Written by Gary

Premarkets were up +0.8% this morning with noticeable volume which translated into a gap up at the opening. Markets opened in the +0.8% range on high volume setting new historic highs for the DOW and the SP500.

By 10 am the Nasdaq was within 10% of its historic highs set in 2000 and above its historical closing high.

Our medium term indicators are leaning towards sell portfolio of non-performersat the opening and the short-term market direction meter is very bullish. We remain mostly conservatively bullish, neutral in other words. Right now now I am getting very concerned any downtrend could get very aggressive in the short-term and volatility may also promote sudden reversals. The SP500 MACD has turned flat, but remains above zero at 25.63. I would advise caution in taking any position during this uncertain period and I hope you have returned your ‘dogs’ to the pound.

Having some cash on hand now is not a bad strategy as market changes are happening everyday. As of now, I do not see any leading indicators that are warning of a ‘long-term’ reversal in the near-term. There may be one later in 2015, but any market fluctuations we see now are more of a internal market rectification than a bear market.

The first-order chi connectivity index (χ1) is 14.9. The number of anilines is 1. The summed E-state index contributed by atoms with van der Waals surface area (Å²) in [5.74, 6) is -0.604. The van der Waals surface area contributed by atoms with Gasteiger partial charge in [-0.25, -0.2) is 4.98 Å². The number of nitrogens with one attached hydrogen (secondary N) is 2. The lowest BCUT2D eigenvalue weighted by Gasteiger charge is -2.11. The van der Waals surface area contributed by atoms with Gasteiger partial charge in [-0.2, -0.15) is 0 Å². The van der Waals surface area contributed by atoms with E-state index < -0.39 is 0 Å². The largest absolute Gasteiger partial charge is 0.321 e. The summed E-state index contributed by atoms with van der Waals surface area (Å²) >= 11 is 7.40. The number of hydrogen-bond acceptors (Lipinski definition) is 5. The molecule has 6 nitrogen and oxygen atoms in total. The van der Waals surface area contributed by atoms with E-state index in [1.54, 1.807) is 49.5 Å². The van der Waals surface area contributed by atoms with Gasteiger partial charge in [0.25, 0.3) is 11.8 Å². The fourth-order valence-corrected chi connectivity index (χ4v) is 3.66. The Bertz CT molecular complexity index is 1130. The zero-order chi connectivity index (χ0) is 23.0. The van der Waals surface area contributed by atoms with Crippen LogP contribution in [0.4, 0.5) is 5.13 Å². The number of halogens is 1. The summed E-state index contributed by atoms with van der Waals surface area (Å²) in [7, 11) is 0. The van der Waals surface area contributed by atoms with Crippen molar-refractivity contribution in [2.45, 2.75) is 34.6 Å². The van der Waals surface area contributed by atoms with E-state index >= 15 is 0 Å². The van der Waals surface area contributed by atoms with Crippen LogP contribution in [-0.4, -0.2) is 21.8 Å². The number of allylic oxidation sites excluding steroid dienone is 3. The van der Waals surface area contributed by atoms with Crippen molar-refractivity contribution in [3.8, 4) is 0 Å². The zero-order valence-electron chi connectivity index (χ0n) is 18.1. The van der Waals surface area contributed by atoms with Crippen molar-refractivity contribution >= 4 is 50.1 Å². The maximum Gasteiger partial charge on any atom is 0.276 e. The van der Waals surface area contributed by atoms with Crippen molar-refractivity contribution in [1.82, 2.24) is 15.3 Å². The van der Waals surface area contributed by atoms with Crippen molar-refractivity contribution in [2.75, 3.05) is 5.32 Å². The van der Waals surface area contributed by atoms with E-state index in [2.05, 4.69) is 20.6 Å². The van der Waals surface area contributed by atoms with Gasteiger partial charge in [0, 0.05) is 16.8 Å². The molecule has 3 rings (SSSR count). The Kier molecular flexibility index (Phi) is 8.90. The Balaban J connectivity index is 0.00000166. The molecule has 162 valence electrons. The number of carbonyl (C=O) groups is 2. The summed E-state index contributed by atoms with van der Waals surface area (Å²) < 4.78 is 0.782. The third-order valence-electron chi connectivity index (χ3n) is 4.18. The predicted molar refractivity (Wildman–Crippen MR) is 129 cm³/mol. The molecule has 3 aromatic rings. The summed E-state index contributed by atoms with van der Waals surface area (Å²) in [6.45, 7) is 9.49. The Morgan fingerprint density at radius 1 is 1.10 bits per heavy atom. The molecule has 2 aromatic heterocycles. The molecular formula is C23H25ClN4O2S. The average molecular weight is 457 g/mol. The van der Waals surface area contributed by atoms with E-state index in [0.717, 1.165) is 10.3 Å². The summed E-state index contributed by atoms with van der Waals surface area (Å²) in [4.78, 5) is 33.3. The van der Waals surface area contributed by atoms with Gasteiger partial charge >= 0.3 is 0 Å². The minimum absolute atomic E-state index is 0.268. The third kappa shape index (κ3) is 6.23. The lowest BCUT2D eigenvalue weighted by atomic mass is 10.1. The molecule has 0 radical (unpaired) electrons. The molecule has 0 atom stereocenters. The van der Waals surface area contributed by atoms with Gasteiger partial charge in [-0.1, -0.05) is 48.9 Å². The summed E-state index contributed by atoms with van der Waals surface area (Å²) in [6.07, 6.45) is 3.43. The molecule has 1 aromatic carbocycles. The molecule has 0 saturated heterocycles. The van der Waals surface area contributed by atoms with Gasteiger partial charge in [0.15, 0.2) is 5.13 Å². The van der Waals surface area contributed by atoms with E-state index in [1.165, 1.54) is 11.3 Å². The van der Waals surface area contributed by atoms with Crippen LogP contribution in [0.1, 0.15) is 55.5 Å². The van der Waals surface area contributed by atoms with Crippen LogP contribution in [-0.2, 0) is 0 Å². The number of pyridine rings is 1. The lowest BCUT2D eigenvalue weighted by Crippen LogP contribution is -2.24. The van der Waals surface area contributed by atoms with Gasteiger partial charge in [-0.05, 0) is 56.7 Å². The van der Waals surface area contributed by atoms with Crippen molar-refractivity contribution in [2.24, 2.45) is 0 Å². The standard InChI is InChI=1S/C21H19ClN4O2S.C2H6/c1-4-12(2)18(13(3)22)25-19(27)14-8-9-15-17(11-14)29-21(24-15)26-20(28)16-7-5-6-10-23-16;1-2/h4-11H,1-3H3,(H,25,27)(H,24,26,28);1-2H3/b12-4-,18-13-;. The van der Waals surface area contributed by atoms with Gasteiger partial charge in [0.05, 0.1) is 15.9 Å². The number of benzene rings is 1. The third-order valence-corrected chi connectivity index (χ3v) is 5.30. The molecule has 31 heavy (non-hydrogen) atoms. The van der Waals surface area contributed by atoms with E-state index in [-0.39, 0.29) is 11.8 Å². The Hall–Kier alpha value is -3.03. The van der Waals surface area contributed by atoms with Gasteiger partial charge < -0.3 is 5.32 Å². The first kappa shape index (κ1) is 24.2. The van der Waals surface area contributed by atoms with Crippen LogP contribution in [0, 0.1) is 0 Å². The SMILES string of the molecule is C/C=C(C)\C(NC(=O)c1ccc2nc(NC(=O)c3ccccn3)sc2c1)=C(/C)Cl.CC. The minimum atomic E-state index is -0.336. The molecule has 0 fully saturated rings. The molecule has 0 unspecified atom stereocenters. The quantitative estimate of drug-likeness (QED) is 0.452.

Investing.com members’ sentiments are 65 % Bearish (falling from 70% and now rising from 33%).

Investors Intelligence sets the breath at 53.7 % bullish with the status at BearCorrection. I expect a market reversal at or before ~25.0 should the markets start to descend.

StockChart.com Overbought / Oversold Index ($NYMO) is at +10.92. But anything below -30 / -40 is a concern of going deeper. Oversold conditions on the NYSE McClellan Oscillator usually bounce back at anything over -50 and reverse after reaching +40 oversold.

This $NYA200R chart below is the percentage of stocks above the 200 DMA and is always a good statistic to follow. It can depict a trend of declining equities which is always troubling, especially when it drops below 60% – 55%. Dropping below 40%-35% signals serious continuing weakness and falling averages.

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